Brockville Cycling Committee Reaffirms Design Principles

New bike lanes on King St W and Cty Rd 2 in Brockville (Oct 10, 2016, photo: A Medcalf))

In taking a fresh look at the plan for Brockville’s cycling network north of the 401 (see workplan here), City Council’s cycling advisory committee reviewed and reconfirmed the design principles guiding the selection of routes and facilities.

NETWORK DESIGN PRINCIPLES

These are the design principles articulated 20 months ago, and included in the proposal adopted by Council in December 2015. The first one is new — “Connected and Safe”, drawn on the experiences of several cities over the last while.

Connected and Safe – This principle speaks to enabling people to get to where they want to go as directly as possible, and then to designing a complete minimum network that achieves this as safely as possible.  The network must allow people to feel safe.

 Extend the Reach of the Brock Trail – When complete, the Brock Trail will be a linear park with a multi-use paved and accessible path that will span the city from east to west and north to south, with signalized crossings at major roads. The cycling network will extend the reach of the Brock Trail to every residential neighbourhood and major destination in the city.

Everyday Cycling – The segment of the population targeted by the network is first and foremost the “everyday” cyclist – those people who would like to bike recreationally to start, perhaps with friends and family, and then venture to use their bike for everyday trips around town for appointments, work, school, shopping and visiting.  Research shows this group is eager yet cautious – reluctant to mix with motorized traffic – and holds the greatest latent demand.  Safety for all ages, all abilities is considered. The network will also serve, but is not specifically designed for, those comfortable with and skilled at mixing with traffic on Brockville’s busier roads.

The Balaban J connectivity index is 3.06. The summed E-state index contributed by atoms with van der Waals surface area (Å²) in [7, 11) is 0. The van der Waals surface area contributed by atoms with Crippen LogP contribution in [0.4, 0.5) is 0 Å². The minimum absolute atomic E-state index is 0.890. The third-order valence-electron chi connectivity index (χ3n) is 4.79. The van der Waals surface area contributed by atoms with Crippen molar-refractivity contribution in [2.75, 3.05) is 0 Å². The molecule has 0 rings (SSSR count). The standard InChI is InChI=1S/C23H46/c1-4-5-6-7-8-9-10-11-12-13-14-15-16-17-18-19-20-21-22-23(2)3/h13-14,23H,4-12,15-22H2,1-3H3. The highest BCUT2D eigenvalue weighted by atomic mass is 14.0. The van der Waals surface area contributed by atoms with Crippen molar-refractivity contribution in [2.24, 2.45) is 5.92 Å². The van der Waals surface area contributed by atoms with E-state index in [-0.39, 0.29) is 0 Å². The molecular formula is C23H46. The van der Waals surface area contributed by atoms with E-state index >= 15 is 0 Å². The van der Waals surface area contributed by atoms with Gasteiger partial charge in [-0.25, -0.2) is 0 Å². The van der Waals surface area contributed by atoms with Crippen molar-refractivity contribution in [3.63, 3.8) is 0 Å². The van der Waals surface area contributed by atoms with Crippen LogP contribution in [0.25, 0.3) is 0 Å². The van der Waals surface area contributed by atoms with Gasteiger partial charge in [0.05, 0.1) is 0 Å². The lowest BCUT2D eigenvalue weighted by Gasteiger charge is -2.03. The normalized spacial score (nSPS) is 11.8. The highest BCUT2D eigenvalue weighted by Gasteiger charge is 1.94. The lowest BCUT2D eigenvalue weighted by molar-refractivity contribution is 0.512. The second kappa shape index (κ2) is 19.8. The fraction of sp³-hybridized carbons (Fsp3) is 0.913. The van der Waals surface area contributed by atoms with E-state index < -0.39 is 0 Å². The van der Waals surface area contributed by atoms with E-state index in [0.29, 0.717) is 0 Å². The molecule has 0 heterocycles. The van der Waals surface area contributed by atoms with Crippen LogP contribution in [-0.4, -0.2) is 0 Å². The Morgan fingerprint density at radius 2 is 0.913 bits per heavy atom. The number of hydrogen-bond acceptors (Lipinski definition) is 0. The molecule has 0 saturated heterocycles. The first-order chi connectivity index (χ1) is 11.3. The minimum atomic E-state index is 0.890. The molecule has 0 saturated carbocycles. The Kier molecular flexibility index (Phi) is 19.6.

Traffic Separation – Recognizing the people for whom this network is designed, core segments of the cycling network will be physically separated from motorized traffic wherever possible.

Compliance and Best Practices – The network will reflect best practices from communities that are certified Bicycle Friendly or otherwise seen as leaders. Network design will be compliant with Ontario Traffic Manual – Book 18 – Cycling Facilities (“OTM-18”), MTO’s Bikeway Design Guide and other guides in common use. The network will adhere to Section 5.2.5 of the Official Plan and Schedule 5 that shows potential cycling facilities outlined by the consulting firm MMM.

Staged Implementation – The cycling network may be designed to be staged for several reasons:

  • Address key routes first that demonstrably provide best connectivity and extend the Brock Trail for greatest benefit.
  • Allow for coordination of new facilities with planned refurbishing of streets (e.g. as done with King St. West).
  • Allow for available budget, planning and resources for implementation.
  • Allow latent demand to emerge and demonstrate the uptake that occurs when connectivity needs are met.

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Author: Alan Medcalf

Alan is a post-corporate, volunteer, community builder living in Brockville, Ontario. He seeks to create sustainable lifestyle advantage for the community by creating opportunities for more people to choose to walk and to ride bikes. He promotes the health, social, environmental and economic benefits of active mobility.